Flow meters can be employed in lieu of the fire pump test connection hose valve header. The flow meter would be installed on a bypass pipe around the pump and can be used to test the pump flow and pressure at various points along its pump curve. The water is flowed around the pump in a closed loop, therefore eliminating the traditional full flow pump test where water is flowed through a number of hoses with flows measured by placing a pitot gauge at the end of each of the flowing hoses. Again, this can save time, money and water. Flowing a 2000 gpm fire pump up to 150% of its capacity as required by NFPA 20, during a 20- to 30-minute test, could expend in the neighborhood of 60,000 gallons of water.


In Parts 1 and 2 of this article, the impact of drainage concerns and requirements relative to fire protection system design and engineering have been explored. As seen here, careful consideration of alternative fire protection methods or approaches may provide ways of reducing or possibly eliminating altogether the need for drainage. The following checklist is provided as a tool to aid the designer or engineer in navigating the numerous issues and concerns related to fire protection system drainage.

Fire Protection System Drainage Design Checklist

  • Review applicable codes and standards regarding drainage requirements various types of fire protection systems applied in the project, considering the following:
    • Wet-pipe vs. Dry-pipe Sprinkler/Standpipe Systems
    • Pressure Regulating Hose Valves Used on Standpipe Systems
    • Fire Department Connections
    • Foam/Water Fire Suppression Systems
    • Pressure Relief Valves
    • Fire Pumps and Associated Components
    • Backflow Preventer

  • Types of Suppression System Test and Drain Connections
    • Main Drain at System Riser Assembly(s)
    • Alarm Test Connections (Inspector's Test Connection)
    • Auxiliary Drains (Low Points)
    • Automatic Ball Drips at Fire Department or Pump Test Connections

  • What size piping is required for the test or drain connections? What is the capacity and what flow can be expected from these drain connections?

  • Test and Drain Connection Discharge Outlets
    • Do the test connections need to be located at the remote end of the system or systems?
    • Are test/drain locations located such that there is a path for routing the drain discharge to the outside of the building?
    • For test/drain connections below grade, how will the discharge be handled?
    • If the below-grade drain discharge cannot be piped to the outside, can the drainage be taken via an indirect waste connection to the sanitary or storm sewer systems?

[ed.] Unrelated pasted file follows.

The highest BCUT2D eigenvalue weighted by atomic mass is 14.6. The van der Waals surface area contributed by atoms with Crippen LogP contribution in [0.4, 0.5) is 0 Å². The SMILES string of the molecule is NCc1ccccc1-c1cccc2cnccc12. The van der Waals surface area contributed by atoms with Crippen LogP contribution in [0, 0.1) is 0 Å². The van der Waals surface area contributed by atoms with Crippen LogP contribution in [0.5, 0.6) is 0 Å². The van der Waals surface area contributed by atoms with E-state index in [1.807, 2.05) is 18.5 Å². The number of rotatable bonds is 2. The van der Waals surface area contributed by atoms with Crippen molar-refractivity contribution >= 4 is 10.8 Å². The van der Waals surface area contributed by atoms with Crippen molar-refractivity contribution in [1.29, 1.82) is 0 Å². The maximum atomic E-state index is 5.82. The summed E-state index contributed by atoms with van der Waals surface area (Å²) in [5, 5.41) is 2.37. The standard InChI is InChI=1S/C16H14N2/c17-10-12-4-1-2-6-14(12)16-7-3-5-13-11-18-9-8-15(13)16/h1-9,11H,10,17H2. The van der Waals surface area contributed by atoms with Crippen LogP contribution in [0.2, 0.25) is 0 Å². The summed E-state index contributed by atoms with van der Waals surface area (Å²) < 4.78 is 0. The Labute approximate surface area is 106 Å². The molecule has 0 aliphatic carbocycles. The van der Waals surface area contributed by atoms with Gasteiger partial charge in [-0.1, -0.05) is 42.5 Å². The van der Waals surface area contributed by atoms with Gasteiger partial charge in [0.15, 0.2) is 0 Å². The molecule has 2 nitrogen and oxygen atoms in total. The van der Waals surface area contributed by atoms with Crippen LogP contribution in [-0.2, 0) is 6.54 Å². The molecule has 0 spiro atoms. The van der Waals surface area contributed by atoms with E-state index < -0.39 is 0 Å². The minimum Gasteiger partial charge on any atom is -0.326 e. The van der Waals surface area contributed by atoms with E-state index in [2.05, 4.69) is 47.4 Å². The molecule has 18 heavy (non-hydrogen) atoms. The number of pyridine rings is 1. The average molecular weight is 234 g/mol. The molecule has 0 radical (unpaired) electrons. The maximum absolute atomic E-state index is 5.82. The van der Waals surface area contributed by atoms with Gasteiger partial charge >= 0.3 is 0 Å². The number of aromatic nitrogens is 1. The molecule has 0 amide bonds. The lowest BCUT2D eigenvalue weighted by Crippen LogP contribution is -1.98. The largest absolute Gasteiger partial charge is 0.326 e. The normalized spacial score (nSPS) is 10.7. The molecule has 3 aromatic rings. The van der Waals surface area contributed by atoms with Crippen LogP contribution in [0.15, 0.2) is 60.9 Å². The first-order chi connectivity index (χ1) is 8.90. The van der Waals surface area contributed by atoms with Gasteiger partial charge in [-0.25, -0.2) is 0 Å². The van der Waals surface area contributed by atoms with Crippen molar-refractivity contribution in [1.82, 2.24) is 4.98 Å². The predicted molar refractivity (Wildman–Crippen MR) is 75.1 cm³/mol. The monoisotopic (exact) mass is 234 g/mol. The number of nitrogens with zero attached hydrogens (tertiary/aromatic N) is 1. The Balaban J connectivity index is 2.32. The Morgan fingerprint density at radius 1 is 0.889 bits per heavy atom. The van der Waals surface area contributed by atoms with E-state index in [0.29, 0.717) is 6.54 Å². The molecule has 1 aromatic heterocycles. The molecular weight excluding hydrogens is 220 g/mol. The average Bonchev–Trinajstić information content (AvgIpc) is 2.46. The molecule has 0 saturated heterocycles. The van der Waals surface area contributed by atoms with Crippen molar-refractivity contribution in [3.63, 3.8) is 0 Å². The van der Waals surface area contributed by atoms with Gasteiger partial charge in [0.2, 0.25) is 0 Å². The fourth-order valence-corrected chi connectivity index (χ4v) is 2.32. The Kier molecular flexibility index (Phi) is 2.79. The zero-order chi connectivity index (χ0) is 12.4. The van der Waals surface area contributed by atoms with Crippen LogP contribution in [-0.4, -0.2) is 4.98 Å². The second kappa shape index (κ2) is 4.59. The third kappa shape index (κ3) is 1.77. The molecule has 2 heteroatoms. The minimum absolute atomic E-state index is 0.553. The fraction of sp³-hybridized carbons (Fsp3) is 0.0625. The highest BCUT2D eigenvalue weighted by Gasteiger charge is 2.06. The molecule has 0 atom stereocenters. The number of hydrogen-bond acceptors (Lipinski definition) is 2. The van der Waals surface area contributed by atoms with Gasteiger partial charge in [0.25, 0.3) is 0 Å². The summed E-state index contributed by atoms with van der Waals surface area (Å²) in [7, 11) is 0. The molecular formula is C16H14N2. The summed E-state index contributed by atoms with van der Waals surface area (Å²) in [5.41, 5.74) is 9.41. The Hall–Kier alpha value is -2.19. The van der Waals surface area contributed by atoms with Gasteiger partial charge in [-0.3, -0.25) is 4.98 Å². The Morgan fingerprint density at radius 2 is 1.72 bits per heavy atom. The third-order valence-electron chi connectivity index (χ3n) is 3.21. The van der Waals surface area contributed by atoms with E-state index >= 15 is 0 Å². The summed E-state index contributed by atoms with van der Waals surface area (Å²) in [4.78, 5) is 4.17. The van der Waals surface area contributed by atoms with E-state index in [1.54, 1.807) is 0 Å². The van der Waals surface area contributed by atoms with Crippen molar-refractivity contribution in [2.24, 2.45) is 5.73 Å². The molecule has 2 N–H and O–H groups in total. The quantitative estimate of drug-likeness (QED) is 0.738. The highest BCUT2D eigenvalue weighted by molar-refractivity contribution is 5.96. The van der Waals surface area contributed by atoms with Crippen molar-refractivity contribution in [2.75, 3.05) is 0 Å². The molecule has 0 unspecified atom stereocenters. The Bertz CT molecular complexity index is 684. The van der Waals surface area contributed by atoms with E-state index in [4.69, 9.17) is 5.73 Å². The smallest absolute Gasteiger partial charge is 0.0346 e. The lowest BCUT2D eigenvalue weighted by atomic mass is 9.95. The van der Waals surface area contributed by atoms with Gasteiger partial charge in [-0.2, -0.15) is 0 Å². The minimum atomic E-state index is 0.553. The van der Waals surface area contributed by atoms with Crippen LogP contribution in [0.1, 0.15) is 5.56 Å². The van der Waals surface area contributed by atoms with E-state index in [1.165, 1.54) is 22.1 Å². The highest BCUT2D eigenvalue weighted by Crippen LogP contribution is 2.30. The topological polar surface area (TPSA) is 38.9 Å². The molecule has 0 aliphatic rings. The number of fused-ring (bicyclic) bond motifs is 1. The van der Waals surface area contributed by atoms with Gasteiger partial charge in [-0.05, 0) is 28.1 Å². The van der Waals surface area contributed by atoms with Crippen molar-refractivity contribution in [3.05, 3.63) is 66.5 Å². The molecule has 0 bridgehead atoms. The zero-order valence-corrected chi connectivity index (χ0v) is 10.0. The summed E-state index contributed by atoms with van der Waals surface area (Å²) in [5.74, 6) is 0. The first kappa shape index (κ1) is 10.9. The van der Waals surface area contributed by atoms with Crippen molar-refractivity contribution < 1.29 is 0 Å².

• Are properly sized drains or sumps available to accommodate the discharge?
      • Can this drain connection be located in an area (janitor's closet, mech. room, etc) where a system back up or some splashing is acceptable without causing damage?
      • How will any trapped water which is not able to be drained by gravity be removed from the system?

  • Where is a safe and appropriate place to terminate the drain discharge outside?
    • Will it cause a safety hazard buildup of ice in the winter?
    • Will it damage landscape; are splash blocks or some other type of hardscaping material required?

  • Drainage/Containment Requirements
    • In relation to drainage and containment, can a hazardous material discharge and subsequent sprinkler discharge be accommodated within the room by curbs, recessed floor, ramps, trenches, etc.?
    • Does this discharge need to be drained away from the room or building to a properly designed retention/impounding area or holding tank?
    • Where can a required holding tank be located (aboveground, underground, inside or outside the building)?
    • How will the hazardous material laden sprinkler discharge be ultimately removed from the holding tank or containment/retention area and properly disposed of?

  • Is drainage required to divert sprinkler/standpipe discharge in order to provide greater protection and/or safety for a special occupancy?
    • Computer/Data Processing room per NFPA 75
    • Elevator shaft per ANSI/ASME A17.1
    • Electrical Equipment Room

  • Coordination
    • Do the drain systems and piping need to be concealed with the building construction? Can they be concealed within the building construction?
    • Can the drain connections be located so that the test or drain valve are easily accessible? Is the discharge point readily accessible and visible?
    • For the drain terminations on the exterior of the building, are there any architectural/aesthetic concerns to be addressed? Special pipe materials required? Specific location of drain terminations on wall of building?

  • Consider ways of minimizing or eliminating the amount fire protection system discharge which must be accommodated by drains.
    • Use of alternative fire suppression methods
      • Clean Agent Gaseous Suppression?
      • Dry Chemical Suppression?
      • Foam (Especially High Expansion)?
      • Water Mist?
      • Other?

    • Investigate listed and approved containers of smaller capacities which will not require containment of sprinkler water discharge.
    • Can pressure regulating or restricting valves be used in lieu of relief valves?
    • Utilize special closed loop flow switch testing devices.
    • Use listed and approved flow meters in lieu of traditional full flow pump test connections for the testing of fire pumps.
    • Can low points be eliminated thereby reducing the number of drain points?